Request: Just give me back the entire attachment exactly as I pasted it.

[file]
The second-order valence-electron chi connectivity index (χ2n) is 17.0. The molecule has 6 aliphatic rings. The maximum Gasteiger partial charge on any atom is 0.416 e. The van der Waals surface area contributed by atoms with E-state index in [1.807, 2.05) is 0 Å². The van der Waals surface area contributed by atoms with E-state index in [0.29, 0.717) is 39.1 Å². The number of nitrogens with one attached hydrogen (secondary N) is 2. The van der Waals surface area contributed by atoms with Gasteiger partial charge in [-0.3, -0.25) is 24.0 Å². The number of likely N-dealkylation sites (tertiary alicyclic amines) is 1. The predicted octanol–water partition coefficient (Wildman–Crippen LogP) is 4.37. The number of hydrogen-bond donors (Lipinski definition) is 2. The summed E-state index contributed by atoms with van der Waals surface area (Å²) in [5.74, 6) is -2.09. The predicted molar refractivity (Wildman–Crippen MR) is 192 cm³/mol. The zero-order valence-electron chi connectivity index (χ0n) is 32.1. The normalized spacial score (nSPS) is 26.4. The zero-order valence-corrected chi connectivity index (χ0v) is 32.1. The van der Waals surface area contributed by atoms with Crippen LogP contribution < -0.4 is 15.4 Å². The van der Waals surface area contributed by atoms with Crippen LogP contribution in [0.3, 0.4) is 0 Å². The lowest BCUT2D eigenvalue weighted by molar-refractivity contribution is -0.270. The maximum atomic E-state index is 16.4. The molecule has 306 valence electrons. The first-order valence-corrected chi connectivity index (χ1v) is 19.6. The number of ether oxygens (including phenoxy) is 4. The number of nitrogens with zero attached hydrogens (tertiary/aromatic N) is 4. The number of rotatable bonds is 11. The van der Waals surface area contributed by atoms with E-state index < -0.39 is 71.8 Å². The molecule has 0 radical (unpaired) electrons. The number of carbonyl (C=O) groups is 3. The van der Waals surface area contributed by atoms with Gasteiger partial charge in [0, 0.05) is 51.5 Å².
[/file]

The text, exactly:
The second-order valence-electron chi connectivity index (χ2n) is 17.0. The molecule has 6 aliphatic rings. The maximum Gasteiger partial charge on any atom is 0.416 e. The van der Waals surface area contributed by atoms with E-state index in [1.807, 2.05) is 0 Å². The van der Waals surface area contributed by atoms with E-state index in [0.29, 0.717) is 39.1 Å². The number of nitrogens with one attached hydrogen (secondary N) is 2. The van der Waals surface area contributed by atoms with Gasteiger partial charge in [-0.3, -0.25) is 24.0 Å². The number of likely N-dealkylation sites (tertiary alicyclic amines) is 1. The predicted octanol–water partition coefficient (Wildman–Crippen LogP) is 4.37. The number of hydrogen-bond donors (Lipinski definition) is 2. The summed E-state index contributed by atoms with van der Waals surface area (Å²) in [5.74, 6) is -2.09. The predicted molar refractivity (Wildman–Crippen MR) is 192 cm³/mol. The zero-order valence-electron chi connectivity index (χ0n) is 32.1. The normalized spacial score (nSPS) is 26.4. The zero-order valence-corrected chi connectivity index (χ0v) is 32.1. The van der Waals surface area contributed by atoms with Crippen LogP contribution < -0.4 is 15.4 Å². The van der Waals surface area contributed by atoms with Crippen LogP contribution in [0.3, 0.4) is 0 Å². The lowest BCUT2D eigenvalue weighted by molar-refractivity contribution is -0.270. The maximum atomic E-state index is 16.4. The molecule has 306 valence electrons. The first-order valence-corrected chi connectivity index (χ1v) is 19.6. The number of ether oxygens (including phenoxy) is 4. The number of nitrogens with zero attached hydrogens (tertiary/aromatic N) is 4. The number of rotatable bonds is 11. The van der Waals surface area contributed by atoms with E-state index < -0.39 is 71.8 Å². The molecule has 0 radical (unpaired) electrons. The number of carbonyl (C=O) groups is 3. The van der Waals surface area contributed by atoms with Gasteiger partial charge in [0, 0.05) is 51.5 Å².